iPhone X Review – A new era in Smartphones

by Kevin Kyburz 12/19/2017

It’s the most expensive iPhone ever sold, and according to Apple, it’s also the best they’ve ever produced. The iPhone X is the anniversary edition of the iPhone, the device that Steve Jobs introduced 10 years ago and that revolutionized Smartphones and the mobile telephony industry at that time.

I’ve been using the iPhone X in my daily life for more than a week, and of course I’ve also put it through a few tests.



A rough overview of the iPhone X

As an iPhone 6, 7, or 8+ user, anyone who holds this iPhone in their hand for the first time will quickly notice that the device itself is a lot smaller, which can seem strange if you’re not used to it. But no worries – the display is bigger than the one for an iPhone with Plus.
iPhone X Design

The stainless steel band is a perfect match for the glass design and, in my opinion, is also better than the aluminum on the iPhone 8. I’m a fan of white iPhones, but with the space gray, the transition from stainless steel to glass is hardly noticeable, which gives the device a cooler appearance.


As with the iPhone 8, the glass back allows for wireless charging through the Qi standard.

iPhone X back with camera

In addition to removing the Home button on the new version, the power button has been lengthened somewhat. They probably did this so that you could hold it naturally and still press it easily since it now plays a more important role than before. The camera has recently been changed so that it’s not horizontally aligned, like the iPhone 8+, but vertically, which doesn’t bother me personally. The flash on the new version has been mounted between both cameras and not next to them.


The iPhone X has a high-end, finely made look, something you should expect at that price.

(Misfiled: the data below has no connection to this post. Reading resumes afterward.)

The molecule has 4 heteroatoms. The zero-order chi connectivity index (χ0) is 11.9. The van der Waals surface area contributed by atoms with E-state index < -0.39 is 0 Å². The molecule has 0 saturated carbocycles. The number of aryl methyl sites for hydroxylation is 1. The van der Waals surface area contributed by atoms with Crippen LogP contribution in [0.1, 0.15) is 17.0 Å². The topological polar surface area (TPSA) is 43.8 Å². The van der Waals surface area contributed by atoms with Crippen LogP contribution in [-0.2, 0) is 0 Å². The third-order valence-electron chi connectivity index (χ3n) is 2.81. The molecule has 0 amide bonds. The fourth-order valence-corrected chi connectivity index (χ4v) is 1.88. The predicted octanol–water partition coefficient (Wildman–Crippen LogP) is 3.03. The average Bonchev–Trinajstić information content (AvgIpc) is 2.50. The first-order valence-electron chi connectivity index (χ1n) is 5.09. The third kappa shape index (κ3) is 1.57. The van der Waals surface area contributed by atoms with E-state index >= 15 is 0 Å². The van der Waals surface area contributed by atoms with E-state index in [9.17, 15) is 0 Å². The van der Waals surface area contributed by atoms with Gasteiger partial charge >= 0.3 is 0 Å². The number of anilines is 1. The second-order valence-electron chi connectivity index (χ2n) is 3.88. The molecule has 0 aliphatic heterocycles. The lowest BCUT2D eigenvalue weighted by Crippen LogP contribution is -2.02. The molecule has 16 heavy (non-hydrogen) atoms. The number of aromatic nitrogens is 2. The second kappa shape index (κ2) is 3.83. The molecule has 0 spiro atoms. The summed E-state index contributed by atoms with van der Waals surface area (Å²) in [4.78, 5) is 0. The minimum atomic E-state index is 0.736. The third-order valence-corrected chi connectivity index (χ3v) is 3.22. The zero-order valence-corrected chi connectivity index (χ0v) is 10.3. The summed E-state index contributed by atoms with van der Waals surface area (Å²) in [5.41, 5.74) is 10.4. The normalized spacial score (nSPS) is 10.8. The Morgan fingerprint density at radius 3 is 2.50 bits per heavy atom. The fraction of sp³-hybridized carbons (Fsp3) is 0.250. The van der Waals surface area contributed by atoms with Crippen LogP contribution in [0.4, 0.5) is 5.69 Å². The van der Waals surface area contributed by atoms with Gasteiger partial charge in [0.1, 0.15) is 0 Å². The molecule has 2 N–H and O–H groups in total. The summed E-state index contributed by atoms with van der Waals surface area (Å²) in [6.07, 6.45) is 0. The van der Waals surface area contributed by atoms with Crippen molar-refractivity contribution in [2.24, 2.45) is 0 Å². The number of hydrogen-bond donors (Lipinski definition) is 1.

FaceID – Security has never been simpler

FaceID is probably the most discussed feature of the new iPhone: the latest way to unlock your phone is not with your finger but with your face. My view on this is that it’s a risky but necessary step.

While manufacturers like Samsung are moving the finger scanner to the back – and to a spot where your finger is always bound to smudge the camera – removing the Home button was an elegant step.

iPhone X Display

I’ve never had any problems during my tests of FaceID, even if the iPhone was lying on the table and I looked into it or if I was unlocking the device in the dark with minimal backlighting. My first try with a wool hat and a jacket over my face obviously didn’t unlock the device. But since FaceID can learn new things, I managed to unlock it on my next try in spite of the wool hat because I’d entered the code the first time.

What I really appreciate about this option is that we won’t have to decide between quick face recognition and slow iris recognition requiring a specific position and distance from the device. Instead, the recognition feature simply works regardless of how you hold the device or how far away it is.

Another feature that comes with FaceID is that notifications no longer display complete with content unless you unlock the device with your face. That way, you won’t see the content of a message until you look into the display.

Apple has made it somewhat easier for app developers who previously integrated TouchID (e.g., banking). Now all they have to do is adapt the text somewhat since the app decides on the basis of the actual iPhone version whether to use TouchID or FaceID to unlock the phone.


Display – A Notch that`s not a problem

DisplayMate has already tested a new Super Retina Display and determined that right now it’s the best display of any, and I also really like the way it processes movies and images on the 5.8” OLED display. In addition to HDR, it also supports HDR10, which is great for playing new iTunes or Netflix content. Just like the iPhone 8 or iPad Pro 10.5″, the X also has True Tone technology, which allows you to perfectly display your content on the screen in any type of ambient light. In my sun test, I could read everything perfectly, which wasn’t always the case with the iPhone 8+.

The Notch

You might think that they’d have to compromise on the display to even be able to install a selfie camera or FaceID sensors. That was how they came up with the Notch, which a lot of people think is the ugliest thing about the iPhone X. My take on it is that it’s annoying for few days, and then you quickly forget about it.